We did not perform the vitreous base shaving. Scleral-depressed shaving of the vitreous base is mostly recommended as part of pars plana vitrectomy (PPV) for primary rhegmatogenous retinal detachment [19, 20]. It has been postulated that the vitreous base may form a scaffold for the development of future anterior proliferative vitreoretinopathy (PVR), and that vitreous base contraction may cause new retinal tears and subsequent retinal detachment [21]. However, complications such as PVR or retinal tears are rarely reported and barely occur in clinical practice. In addition, in the ear of microincisional vitrectomy durgery, small gauges with the trocar/cannula system theoretically create less traction on the vitreous base during instrument entry and exit vitrectomy. Therefore, we think shaving of the vitreous base is not necessary for “simple” macular surgery. Finally, scleral-depressed shaving of vitreous base may be associated with iatrogenic retinal breaks, cataract formation, zonular dehiscence and increased risk of intraoperative choroidal hemorrhage [22]. Of note, shaving of vitreous base is recommended for experienced surgeons and for those large macular holes because this procedure allows injection of more gas mixture into the eye and subsequently prolongs the effect of the gas tamponade. It shows that iatrogenic retinal breaks with vitrectomy under air is less than that with the standard vitrectomy under fluid for macular diseases [23]. In our case series, scleral-depressed peripheral examinations were performed at the end of each surgery and no retinal break was identified in each case at the end of the procedure. As reported, the incidence of retinal breaks of macular diseases such as epiretinal membrane (ERM) and MH was low, ranging from 0 to 15.8% [23,24,25,26,27,28,29], but with an average of less than 2.0% [23,24,25,26,27]. The 0% rate of complications in our technique may be owing to the non-scleral-depressed shaving of the vitreous base, vitrectomy by only one experienced surgeon (P.X), and the relatively small sample size.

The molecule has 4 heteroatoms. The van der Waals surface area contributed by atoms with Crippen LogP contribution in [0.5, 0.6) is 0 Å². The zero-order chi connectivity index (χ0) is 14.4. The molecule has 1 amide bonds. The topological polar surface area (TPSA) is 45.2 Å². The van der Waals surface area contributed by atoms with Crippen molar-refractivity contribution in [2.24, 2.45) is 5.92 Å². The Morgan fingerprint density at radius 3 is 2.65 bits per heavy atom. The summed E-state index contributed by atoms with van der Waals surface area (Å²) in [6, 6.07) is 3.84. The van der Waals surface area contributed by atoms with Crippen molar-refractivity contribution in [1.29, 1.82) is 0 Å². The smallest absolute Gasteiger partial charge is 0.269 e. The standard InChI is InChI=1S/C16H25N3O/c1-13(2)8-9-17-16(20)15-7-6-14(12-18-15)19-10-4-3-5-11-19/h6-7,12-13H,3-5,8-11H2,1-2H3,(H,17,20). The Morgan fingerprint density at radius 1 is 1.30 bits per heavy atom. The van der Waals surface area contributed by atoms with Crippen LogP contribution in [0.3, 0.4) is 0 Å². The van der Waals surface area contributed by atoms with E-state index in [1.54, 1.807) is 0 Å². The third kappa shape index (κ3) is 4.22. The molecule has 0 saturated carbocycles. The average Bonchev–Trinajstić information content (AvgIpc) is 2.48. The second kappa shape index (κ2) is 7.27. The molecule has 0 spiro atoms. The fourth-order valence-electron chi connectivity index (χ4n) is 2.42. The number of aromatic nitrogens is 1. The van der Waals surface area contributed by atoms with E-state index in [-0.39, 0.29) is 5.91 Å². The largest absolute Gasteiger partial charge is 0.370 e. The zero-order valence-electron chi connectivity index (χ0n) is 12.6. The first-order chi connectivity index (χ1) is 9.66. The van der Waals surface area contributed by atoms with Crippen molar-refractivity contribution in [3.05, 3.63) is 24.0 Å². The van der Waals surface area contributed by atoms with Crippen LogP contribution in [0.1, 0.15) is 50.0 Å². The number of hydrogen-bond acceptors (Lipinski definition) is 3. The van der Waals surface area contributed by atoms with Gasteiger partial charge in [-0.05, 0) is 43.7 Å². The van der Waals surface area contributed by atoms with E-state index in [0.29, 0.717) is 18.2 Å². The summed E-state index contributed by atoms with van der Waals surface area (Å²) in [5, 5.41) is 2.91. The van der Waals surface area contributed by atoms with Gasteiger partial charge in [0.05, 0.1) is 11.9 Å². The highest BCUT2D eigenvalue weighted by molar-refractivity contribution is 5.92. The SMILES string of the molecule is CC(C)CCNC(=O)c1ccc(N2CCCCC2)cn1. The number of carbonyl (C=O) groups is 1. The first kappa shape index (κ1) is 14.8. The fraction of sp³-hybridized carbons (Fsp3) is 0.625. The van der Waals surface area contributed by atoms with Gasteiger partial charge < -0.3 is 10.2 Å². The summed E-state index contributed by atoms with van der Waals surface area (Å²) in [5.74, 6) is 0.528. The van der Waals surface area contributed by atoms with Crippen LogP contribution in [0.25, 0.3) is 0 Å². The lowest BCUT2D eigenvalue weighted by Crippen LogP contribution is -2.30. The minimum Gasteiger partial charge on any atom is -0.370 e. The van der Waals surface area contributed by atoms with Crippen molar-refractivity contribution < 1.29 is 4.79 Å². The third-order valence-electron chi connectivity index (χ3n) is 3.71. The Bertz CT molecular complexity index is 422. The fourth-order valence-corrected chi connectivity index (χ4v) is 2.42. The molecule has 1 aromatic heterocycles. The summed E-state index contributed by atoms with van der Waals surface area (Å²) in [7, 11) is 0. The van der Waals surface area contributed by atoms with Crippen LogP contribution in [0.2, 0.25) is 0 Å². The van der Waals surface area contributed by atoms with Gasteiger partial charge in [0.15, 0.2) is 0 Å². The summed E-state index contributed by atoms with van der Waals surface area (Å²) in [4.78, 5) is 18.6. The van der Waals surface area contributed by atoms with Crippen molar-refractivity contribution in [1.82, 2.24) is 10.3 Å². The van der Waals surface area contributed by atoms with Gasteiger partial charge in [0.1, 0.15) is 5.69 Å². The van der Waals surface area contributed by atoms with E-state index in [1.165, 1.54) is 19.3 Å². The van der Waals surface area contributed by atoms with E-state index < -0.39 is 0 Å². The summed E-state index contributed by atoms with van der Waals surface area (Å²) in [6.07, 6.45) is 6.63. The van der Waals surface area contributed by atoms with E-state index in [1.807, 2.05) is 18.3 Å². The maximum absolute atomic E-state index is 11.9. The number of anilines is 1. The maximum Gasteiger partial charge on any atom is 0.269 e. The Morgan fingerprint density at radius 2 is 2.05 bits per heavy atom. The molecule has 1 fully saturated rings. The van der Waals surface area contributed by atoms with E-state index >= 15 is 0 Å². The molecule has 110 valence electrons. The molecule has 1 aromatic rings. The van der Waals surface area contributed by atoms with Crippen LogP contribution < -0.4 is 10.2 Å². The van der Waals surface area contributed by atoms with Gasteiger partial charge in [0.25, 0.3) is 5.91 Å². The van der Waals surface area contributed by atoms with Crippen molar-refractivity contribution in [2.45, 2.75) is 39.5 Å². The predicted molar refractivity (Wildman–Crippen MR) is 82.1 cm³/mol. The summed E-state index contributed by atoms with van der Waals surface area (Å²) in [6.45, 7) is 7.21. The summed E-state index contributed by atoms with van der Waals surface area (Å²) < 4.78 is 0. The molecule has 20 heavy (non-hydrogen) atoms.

This study has several limitations. Firstly, this was a preliminary study with no comparison, a further prospective and comparative study with more cases, long-term follow-ups, more outcomes (such as microperimetry) will be needed to verify the efficiency of retinal protection between our technique and routine ILM peeling technique. Secondly, the number of the cases included were relatively small. Thirdly, the macular holes we reported ranged widely in size, ranging from 188 to 918 μm. Finally, this technique actually required more manipulations on macular and longer study curve for younger surgeons.

Conclusions